By Amy R. Smith
’Everything rises and falls on leadership.‘
Some say good leaders are born, not made. If that were true, there would be no point to investigating the development of leaders or the concept of leadership. We could just sit still until a leader showed up and then follow that person. That doesn't seem to be a very practical plan; how long can we wait? There are significant issues facing education, and we need to be building leaders and understanding what it means to lead now.
Being a bit of a political junkie, I spend a good deal of time following national politics. I read the online newspapers and websites as well as watch many of the television shows featuring talking heads. While sifting through all this information, it doesn't take long to recognize that effective leadership is a key ingredient missing in our political arena. While there are many who portray themselves as leaders and who are busy at work, too often nothing changes and nothing seems to get accomplished.
This phenomenon is not only true in politics; it's true in education as well. I suspect most of us have found ourselves in situations where the leadership of the building or district wasn't effective. The symptoms of poor leadership can vary from building to building (e.g., too many discipline referrals, poor academic achievement, high dropout rate), but the results are the same. The lack of strong leadership results in a school that struggles and where the students, staff, and community suffer as a result. Attempting to change the failing systems and improve results within schools with weak leadership is extremely difficult.
My position as an educational consultant for the training arm of Pennsylvania's Bureau of Special Education has allowed me to work with many different school districts across eastern Pennsylvania. While working with these districts, the characteristic most consistent in successful schools is strong leadership. Visions for the future and the methods employed to attain desired results may differ, but strong leadership is always a key ingredient for success. As school psychologists, our professional development tends to focus on honing our skills in the tools of the trade—certainly time well spent and our responsibility as professionals. But by focusing on developing leadership skills and promoting our role as leaders in our buildings, as well as the field of education, we will strengthen our impact and serve our profession, our students, and their families well. At a time when leadership is needed, we are faced with an opportunity to become a more vocal presence, share our skills, and be viewed as vital members of our building and district teams.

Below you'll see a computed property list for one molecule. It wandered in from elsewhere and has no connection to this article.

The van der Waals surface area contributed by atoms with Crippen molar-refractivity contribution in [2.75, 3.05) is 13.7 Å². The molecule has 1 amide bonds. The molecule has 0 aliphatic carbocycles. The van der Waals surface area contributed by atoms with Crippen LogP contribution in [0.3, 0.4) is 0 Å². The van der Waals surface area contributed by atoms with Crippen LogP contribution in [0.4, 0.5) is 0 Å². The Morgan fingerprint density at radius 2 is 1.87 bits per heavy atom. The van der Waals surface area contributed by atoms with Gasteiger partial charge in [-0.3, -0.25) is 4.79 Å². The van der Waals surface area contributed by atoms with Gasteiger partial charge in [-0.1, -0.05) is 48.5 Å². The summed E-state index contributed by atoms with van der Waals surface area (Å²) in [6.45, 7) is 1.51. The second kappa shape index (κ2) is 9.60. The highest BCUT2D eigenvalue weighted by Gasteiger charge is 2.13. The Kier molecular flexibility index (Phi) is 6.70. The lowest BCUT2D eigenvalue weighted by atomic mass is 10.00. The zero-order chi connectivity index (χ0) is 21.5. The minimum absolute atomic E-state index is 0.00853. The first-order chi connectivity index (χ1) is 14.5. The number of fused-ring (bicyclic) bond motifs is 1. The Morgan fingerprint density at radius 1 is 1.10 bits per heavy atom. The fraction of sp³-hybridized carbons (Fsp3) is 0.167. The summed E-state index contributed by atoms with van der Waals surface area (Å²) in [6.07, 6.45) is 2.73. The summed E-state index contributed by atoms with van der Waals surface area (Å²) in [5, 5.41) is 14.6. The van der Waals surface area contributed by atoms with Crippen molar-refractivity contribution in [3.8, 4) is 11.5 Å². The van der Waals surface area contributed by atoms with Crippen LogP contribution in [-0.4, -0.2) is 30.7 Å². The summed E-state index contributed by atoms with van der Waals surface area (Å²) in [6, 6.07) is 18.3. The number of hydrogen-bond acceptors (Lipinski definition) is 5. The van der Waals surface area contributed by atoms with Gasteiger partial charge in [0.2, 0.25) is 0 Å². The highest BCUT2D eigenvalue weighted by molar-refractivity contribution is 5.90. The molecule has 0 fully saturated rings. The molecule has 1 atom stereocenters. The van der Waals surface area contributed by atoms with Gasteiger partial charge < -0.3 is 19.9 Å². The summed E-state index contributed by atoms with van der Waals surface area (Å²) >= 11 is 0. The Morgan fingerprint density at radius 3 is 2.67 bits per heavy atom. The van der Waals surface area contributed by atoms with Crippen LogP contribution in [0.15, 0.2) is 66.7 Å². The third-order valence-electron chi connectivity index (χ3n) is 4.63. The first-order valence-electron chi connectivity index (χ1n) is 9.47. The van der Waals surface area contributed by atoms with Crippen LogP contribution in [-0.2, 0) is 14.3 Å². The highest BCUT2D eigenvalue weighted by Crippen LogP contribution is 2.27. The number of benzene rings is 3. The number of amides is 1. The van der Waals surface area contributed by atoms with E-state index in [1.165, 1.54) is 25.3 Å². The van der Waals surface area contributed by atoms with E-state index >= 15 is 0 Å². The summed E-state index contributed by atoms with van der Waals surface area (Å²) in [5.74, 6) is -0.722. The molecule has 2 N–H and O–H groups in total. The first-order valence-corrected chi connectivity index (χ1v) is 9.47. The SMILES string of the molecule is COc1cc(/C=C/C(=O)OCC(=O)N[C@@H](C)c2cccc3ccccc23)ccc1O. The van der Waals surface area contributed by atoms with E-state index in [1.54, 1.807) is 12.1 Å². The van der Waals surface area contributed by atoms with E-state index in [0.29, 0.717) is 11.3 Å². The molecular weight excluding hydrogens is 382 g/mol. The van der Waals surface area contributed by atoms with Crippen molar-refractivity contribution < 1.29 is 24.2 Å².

There will be many activities through the year that will focus on leadership. In the fall, the school psychology community will gather to participate in the 2012 School Psychology Futures Conference. The goal of the Futures Conference is to facilitate local, national, and international conversations; collect information; and collaborate on the future of our profession. For the past year, eight professional associations have worked cooperatively to develop three events that will focus on the themes of leadership, advocacy, and critical skills. These online events are meant to promote collaboration and result in meaningful action plans. Visit the Futures Conference website (http://www.indiana.edu/~futures) for more information.
The leadership of NASP is currently working to update the association's strategic plan. Written every 5 years, the strategic plan is meant to guide leaders in their decisions regarding the direction of the association and the use of its resources. This work has been ongoing for the past year. Input from many representative groups from NASP was sought and is being used to develop the plan. The strategic plan is meant to chart a course for NASP and to cause us to consider what we want to see occur in the next 5 years—to be more proactive than reactive in our decisions.
During our convention in Seattle, we will explore the many ways school psychologists can develop leadership skills and why it is important to do so. We will offer a strand featuring the work of the alumni from our Minority Scholarship Program. It will highlight the contributions being made to the field by these new leaders and show how we have much to learn from them.
I don't believe you need to be born a leader in order to function as a leader. But you do need to be deliberate in your actions and intentions if you want people to follow. Former British Prime Minister Margaret Thatcher captured the nature of leadership nicely when she said, “Being a leader is like being a lady. If you have to tell people you are one, you aren't.” This year, let's explore what it means to build a leader and what it means to be a building leader.
Amy R. Smith is the president of the National Association of School Psychologists.